Patriot Magnum2 USB 3.1 Flash Drive Review (256GB)

A great indication of how far we have come in flash technology lies in flash drives themselves, where we see today’s flash drives capable of transfer speeds of yesterday’s solid state drives.   While the difference between the two is still vast, the advance of USB versions has seen us move from 35MB/s with USB 2.0 to over 20x that with USB 3.1 and the sky is the limit when we look at USB Type C becoming commonplace in the near future. Type C holds promise as the Type C connector is capable of so much more than just data transfer, that of which includes the ability to run 4K video and recharge a device through the new connector.

Patriot Supersonic Magnum2 USB 3.1 256GB Flash Drive On Cap

Still, as easy as it was to follow the advance of USB version numbers, we then added Super Speed before finally incorporating SS and cleaning things up to USB 3.1 Gen 1 (5Gbps) and USB 3.1 (Gen 2 (10Gbps).  Our report today looks at the USB 3.1 Gen 1 Patriot Supersonic Magnum2 256GB Flash Drive. It is rated at 400MB/s read and 300MB/s write data transfer speeds.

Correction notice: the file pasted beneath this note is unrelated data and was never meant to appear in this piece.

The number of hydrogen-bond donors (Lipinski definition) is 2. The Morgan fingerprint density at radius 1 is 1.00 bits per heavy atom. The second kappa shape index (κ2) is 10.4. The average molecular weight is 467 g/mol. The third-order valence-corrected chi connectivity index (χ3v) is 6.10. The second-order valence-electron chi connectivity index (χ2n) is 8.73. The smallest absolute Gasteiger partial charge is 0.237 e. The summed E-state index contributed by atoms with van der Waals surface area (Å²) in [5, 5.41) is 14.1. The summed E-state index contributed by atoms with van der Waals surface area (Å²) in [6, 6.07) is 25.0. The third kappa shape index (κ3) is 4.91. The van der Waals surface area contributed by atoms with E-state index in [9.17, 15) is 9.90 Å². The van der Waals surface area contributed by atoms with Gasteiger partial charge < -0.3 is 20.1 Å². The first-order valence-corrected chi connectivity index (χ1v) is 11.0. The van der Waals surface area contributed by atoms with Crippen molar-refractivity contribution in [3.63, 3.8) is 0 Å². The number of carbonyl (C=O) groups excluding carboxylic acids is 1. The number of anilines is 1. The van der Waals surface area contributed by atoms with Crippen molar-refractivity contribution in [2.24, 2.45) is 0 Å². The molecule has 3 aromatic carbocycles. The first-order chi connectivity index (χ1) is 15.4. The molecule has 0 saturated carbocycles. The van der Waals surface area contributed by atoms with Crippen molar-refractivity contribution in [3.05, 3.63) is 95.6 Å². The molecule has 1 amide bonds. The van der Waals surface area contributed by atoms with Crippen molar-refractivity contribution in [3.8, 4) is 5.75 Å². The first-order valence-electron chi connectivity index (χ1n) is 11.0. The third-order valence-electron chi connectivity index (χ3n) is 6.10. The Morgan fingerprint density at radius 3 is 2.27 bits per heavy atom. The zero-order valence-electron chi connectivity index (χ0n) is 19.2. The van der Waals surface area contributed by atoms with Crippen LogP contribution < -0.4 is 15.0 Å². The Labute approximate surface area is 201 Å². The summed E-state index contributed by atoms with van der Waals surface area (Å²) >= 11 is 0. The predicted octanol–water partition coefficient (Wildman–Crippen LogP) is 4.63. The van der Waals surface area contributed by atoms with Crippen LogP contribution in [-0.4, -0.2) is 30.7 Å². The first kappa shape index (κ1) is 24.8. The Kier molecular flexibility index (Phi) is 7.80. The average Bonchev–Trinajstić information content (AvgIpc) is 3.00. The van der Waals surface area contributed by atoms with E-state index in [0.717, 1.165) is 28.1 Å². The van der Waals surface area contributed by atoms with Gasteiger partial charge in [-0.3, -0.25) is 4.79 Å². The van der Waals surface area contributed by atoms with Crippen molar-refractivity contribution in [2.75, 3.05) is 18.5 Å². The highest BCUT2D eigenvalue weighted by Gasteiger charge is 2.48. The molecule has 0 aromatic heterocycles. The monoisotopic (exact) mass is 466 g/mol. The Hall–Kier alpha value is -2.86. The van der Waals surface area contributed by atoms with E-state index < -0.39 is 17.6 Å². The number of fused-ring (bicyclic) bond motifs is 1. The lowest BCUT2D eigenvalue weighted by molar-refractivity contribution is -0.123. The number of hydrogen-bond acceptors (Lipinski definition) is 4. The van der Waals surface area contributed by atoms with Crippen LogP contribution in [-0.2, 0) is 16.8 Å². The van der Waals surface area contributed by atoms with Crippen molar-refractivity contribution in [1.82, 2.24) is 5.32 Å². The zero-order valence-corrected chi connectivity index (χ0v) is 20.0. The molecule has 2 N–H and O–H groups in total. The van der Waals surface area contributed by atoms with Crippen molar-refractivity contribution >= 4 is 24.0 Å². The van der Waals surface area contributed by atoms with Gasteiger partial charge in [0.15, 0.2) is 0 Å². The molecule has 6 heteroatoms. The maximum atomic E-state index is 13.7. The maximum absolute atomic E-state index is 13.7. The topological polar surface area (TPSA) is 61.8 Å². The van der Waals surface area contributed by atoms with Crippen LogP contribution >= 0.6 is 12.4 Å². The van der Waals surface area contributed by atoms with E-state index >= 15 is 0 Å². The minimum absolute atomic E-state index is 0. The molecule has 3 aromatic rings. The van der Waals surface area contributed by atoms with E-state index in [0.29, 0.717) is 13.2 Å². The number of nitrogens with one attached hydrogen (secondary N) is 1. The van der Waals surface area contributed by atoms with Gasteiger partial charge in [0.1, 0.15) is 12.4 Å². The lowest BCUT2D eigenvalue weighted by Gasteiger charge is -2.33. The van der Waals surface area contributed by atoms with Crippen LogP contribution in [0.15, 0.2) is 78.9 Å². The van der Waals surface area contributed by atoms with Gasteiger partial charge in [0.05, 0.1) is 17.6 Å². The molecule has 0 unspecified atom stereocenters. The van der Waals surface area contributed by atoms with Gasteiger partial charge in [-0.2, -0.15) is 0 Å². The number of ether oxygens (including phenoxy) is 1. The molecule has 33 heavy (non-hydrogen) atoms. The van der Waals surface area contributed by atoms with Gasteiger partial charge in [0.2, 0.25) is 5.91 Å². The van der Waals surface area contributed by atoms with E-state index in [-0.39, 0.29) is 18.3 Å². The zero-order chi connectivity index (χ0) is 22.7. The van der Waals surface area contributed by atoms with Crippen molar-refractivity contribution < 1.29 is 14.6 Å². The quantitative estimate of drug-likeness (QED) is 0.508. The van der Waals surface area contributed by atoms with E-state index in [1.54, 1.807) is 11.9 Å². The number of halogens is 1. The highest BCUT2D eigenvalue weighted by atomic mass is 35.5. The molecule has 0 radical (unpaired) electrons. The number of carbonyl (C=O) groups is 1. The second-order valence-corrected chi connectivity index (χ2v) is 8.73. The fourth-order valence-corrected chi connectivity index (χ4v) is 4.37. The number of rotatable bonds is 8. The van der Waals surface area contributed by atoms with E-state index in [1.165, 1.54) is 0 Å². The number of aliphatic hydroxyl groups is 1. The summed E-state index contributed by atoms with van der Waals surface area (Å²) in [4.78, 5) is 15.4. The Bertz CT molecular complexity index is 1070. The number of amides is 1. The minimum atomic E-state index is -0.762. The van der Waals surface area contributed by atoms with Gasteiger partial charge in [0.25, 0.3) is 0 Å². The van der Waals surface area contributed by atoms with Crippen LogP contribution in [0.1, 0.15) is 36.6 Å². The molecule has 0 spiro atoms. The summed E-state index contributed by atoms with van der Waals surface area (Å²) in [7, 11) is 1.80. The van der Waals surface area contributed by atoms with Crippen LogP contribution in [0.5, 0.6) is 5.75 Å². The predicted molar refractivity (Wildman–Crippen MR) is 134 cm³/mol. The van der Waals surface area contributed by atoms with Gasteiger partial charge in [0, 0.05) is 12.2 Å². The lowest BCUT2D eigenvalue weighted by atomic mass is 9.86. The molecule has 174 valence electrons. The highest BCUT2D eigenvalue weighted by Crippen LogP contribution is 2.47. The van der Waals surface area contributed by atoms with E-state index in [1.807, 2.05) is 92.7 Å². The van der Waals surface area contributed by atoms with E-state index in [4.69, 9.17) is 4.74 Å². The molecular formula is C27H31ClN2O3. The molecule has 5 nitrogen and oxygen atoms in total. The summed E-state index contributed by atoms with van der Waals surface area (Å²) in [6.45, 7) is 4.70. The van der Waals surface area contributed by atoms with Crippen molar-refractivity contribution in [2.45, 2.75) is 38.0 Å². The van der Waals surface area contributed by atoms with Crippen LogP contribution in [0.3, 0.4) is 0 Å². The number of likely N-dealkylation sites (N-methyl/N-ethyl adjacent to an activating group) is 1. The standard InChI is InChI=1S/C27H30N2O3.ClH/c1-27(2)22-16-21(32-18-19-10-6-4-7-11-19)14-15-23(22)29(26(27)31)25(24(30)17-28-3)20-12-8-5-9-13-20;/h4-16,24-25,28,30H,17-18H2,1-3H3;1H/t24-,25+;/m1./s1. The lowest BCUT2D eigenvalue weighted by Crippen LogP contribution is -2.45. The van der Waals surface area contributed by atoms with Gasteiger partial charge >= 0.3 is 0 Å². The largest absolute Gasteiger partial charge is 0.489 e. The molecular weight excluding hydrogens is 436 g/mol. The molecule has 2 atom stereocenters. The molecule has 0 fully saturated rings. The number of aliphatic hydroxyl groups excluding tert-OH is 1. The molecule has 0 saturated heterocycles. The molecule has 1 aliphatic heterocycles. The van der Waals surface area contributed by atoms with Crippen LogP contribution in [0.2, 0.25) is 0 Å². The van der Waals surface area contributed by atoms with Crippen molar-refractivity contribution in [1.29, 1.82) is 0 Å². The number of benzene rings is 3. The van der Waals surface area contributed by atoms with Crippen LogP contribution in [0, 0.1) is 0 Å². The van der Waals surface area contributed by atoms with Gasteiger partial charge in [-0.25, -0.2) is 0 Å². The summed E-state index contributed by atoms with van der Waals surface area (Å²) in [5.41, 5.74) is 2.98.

Patriot Supersonic Magnum2 USB 3.1 256GB Flash Drive Package Front

The Patriot Supersonic Magnum2 is a USB 3.1 Gen 1 flash drive that is fully backward compatible with USB 2/3 devices.  It has listed transfer speed specifications of 400MB/s read and 300MB/s write and the case is aluminum and sustainable of up to 15G of shock resistance.  A huge plus that we see right off with this flash drive is that it comes with a standard 5 year warranty.

Patriot Supersonic Magnum2 USB 3.1 256GB Flash Drive

Checking Amazon, we can see size availability and pricing at $39.99 for the 64GB, $134.99 for the 128GB, $99.99 for the 256GB and $189.99 for the 512GB version…which means… the 256GB version we are reviewing today is on sale at a great price!  Let’s take a look at a few benchmarks.


ATTO Disk Benchmark is perhaps one of the oldest benchmarks going and is definitely the main staple for manufacturer performance specifications. ATTO uses RAW or compressible data and, for our benchmarks, we use a set length of 256mb and test both the read and write performance of various transfer sizes ranging from 0.5 to 8192kb. Manufacturers prefer this method of testing as it deals with raw (compressible) data rather than random (includes incompressible data) which, although more realistic, results in lower performance results.